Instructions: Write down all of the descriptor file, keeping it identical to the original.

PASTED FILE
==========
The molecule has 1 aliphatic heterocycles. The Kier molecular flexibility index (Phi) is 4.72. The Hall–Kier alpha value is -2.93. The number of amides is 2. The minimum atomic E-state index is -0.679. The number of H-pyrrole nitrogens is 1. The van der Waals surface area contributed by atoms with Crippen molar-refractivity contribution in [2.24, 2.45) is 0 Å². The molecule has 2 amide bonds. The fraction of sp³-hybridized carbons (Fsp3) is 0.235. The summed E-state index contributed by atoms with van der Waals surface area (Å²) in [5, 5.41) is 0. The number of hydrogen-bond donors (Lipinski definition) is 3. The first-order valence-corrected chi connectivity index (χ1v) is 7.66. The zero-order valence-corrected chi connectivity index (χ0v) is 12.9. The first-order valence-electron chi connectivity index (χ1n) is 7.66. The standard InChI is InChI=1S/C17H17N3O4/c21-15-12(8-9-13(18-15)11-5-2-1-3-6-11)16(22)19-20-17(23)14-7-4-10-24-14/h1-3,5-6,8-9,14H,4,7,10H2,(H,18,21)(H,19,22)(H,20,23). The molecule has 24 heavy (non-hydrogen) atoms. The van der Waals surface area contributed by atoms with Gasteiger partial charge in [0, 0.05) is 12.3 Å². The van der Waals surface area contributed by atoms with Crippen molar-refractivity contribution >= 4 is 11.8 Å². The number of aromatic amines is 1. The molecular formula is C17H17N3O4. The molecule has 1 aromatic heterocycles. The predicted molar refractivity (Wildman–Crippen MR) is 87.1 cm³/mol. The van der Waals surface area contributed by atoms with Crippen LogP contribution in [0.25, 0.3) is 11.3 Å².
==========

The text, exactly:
The molecule has 1 aliphatic heterocycles. The Kier molecular flexibility index (Phi) is 4.72. The Hall–Kier alpha value is -2.93. The number of amides is 2. The minimum atomic E-state index is -0.679. The number of H-pyrrole nitrogens is 1. The van der Waals surface area contributed by atoms with Crippen molar-refractivity contribution in [2.24, 2.45) is 0 Å². The molecule has 2 amide bonds. The fraction of sp³-hybridized carbons (Fsp3) is 0.235. The summed E-state index contributed by atoms with van der Waals surface area (Å²) in [5, 5.41) is 0. The number of hydrogen-bond donors (Lipinski definition) is 3. The first-order valence-corrected chi connectivity index (χ1v) is 7.66. The zero-order valence-corrected chi connectivity index (χ0v) is 12.9. The first-order valence-electron chi connectivity index (χ1n) is 7.66. The standard InChI is InChI=1S/C17H17N3O4/c21-15-12(8-9-13(18-15)11-5-2-1-3-6-11)16(22)19-20-17(23)14-7-4-10-24-14/h1-3,5-6,8-9,14H,4,7,10H2,(H,18,21)(H,19,22)(H,20,23). The molecule has 24 heavy (non-hydrogen) atoms. The van der Waals surface area contributed by atoms with Gasteiger partial charge in [0, 0.05) is 12.3 Å². The van der Waals surface area contributed by atoms with Crippen molar-refractivity contribution >= 4 is 11.8 Å². The number of aromatic amines is 1. The molecular formula is C17H17N3O4. The molecule has 1 aromatic heterocycles. The predicted molar refractivity (Wildman–Crippen MR) is 87.1 cm³/mol. The van der Waals surface area contributed by atoms with Crippen LogP contribution in [0.25, 0.3) is 11.3 Å².